The consumer litigation finance industry in the state of New York is currently unregulated. The industry is not new, it has been around for about two decades, but it is starting to gain increased scrutiny. Companies in the industry help litigants make ends meet while they wait for settlements to be paid out, and only collect on their loan if the litigant is successful. However, there are reports of these companies charging interest rates of as high as 124 percent on those loans.

New York’s state legislature is considering legislation to regulate the industry with S. 3911 and A. 8966. S. 3911 would define consumer litigation financing agreements as those where the amount of funding is no more than $500,000. It also puts in place other restrictions, including a cap on charges of 16% of the funded amount.

  1. 8966 is largely similar, but notably does not define consumer litigation financing agreements as those where the funding amount is less than $500,000. It focuses much more on the details of the contracts but leaves the definition of what a consumer litigation financing agreement much more open than its Senate counterpart.

Maya Steinitz, Professor of Law at the University of Iowa College of Law and Visiting Professor of Law at Harvard Law School offered testimony on May 16, 2018 at the New York State Senate Committee on Consumer Protection regarding these two bills. Her testimony specifically focused on consumer litigation financing. Professor Steinitz notes areas in these proposed new regulations that can be improved upon to make the legislation more effective at protecting consumers.

She even notes that S. 3911 is going in the “correct direction” by exempting “contracts offering non-recourse financing of more than $500,000 from its scope.” This is a step in the right direction “in the sense that the Senate bill attempts to focus its protection on those individuals who are less sophisticated litigants.” While the exemption for contracts financing over $500,000 is a step in the right direction, it’s an “imperfect way to capture the difference between different kinds of litigation finance consumers.” Borrowing from the field of securities regulations – which distinguishes between unsophisticated and sophisticated investors she suggests “protecting ‘unsophisticated plaintiffs’” and advises “amending sections 2 and 4 of the Senate bill to read … “‘Consumer litigation funding company’ shall mean a person or entity that enters into a consumer litigation funding contract to provide non-recourse funding to an unsophisticated plaintiff” and “‘Consumer litigation funding contract’ shall mean a contract to provide non-recourse funding to an unsophisticated plaintiff.”” Essentially, to best protect consumers, she argues that the legislature create separate classes of litigants and that the regulations protect those who need the most protecting.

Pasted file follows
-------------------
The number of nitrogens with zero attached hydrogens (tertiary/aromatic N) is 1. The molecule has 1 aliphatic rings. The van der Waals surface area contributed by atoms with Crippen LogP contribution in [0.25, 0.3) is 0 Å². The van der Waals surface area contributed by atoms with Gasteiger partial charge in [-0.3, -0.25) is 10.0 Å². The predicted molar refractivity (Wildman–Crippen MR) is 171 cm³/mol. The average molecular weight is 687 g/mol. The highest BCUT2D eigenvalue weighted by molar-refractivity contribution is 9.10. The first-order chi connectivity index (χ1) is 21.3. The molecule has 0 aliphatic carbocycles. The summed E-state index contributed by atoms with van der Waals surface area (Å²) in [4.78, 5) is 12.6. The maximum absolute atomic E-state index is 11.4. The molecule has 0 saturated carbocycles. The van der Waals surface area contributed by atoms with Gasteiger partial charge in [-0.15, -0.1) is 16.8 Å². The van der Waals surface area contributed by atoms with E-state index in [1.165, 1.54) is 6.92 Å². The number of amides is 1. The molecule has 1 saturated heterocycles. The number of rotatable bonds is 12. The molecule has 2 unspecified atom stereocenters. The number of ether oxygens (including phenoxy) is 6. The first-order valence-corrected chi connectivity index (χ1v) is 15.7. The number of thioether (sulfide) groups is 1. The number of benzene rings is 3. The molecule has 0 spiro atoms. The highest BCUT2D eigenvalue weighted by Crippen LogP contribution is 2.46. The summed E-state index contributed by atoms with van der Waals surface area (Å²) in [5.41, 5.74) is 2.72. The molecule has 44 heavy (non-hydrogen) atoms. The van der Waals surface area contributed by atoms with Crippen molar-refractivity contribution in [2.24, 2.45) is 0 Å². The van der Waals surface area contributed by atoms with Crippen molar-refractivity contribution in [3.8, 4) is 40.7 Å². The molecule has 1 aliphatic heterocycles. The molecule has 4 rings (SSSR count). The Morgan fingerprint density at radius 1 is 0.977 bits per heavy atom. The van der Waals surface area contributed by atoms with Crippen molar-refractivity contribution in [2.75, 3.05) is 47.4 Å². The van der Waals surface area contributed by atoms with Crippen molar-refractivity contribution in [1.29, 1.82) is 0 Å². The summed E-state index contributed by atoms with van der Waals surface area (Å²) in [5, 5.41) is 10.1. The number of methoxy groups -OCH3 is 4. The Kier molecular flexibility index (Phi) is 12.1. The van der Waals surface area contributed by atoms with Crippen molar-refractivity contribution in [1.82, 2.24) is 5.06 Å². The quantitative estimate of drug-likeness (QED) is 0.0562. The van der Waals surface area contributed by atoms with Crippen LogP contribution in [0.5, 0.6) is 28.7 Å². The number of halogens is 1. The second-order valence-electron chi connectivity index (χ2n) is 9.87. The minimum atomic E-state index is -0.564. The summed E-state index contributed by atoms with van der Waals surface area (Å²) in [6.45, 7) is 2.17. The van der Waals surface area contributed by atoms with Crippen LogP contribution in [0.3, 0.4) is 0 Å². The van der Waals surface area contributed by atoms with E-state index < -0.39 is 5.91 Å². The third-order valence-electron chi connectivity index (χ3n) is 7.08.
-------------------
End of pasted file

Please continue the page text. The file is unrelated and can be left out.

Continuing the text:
Another concern that Professor Steinitz expressed to the Committee was that “the combination of the compensation of the third part litigation funders and the attorneys’ contingency fees would, separately or combined, leave the wronged or injured plaintiffs without meaningful recovery and remediation.” Her suggestion to address this would be to have “the statute directly guarantee a minimum return to the plaintiff.

She further elaborates that the legislation “should ensure a minimum recovery of no less than 50%, barring extraordinary circumstances, to the plaintiff.” This would necessitate defining “Net Recovery” in statute, and she suggests that the definition of Net Recovery be “the total amount awarded to the consumer less the disbursements of the litigation–including filing fees, transcript costs, expert witness fees, and similar expenses—advanced by the attorney. The charges of the consumer litigation finance company and any attorneys’ fees shall not be included in the calculation of the Net Recovery.”

Both the Assembly and Senate bills are still under review, and Steinitz’s suggested amendments have not yet been added to either piece of legislation. However, it is not unlikely that the bills will undergo further amendment as they progress through New York’s legislature, and Steinitz’s suggestions may still be added.

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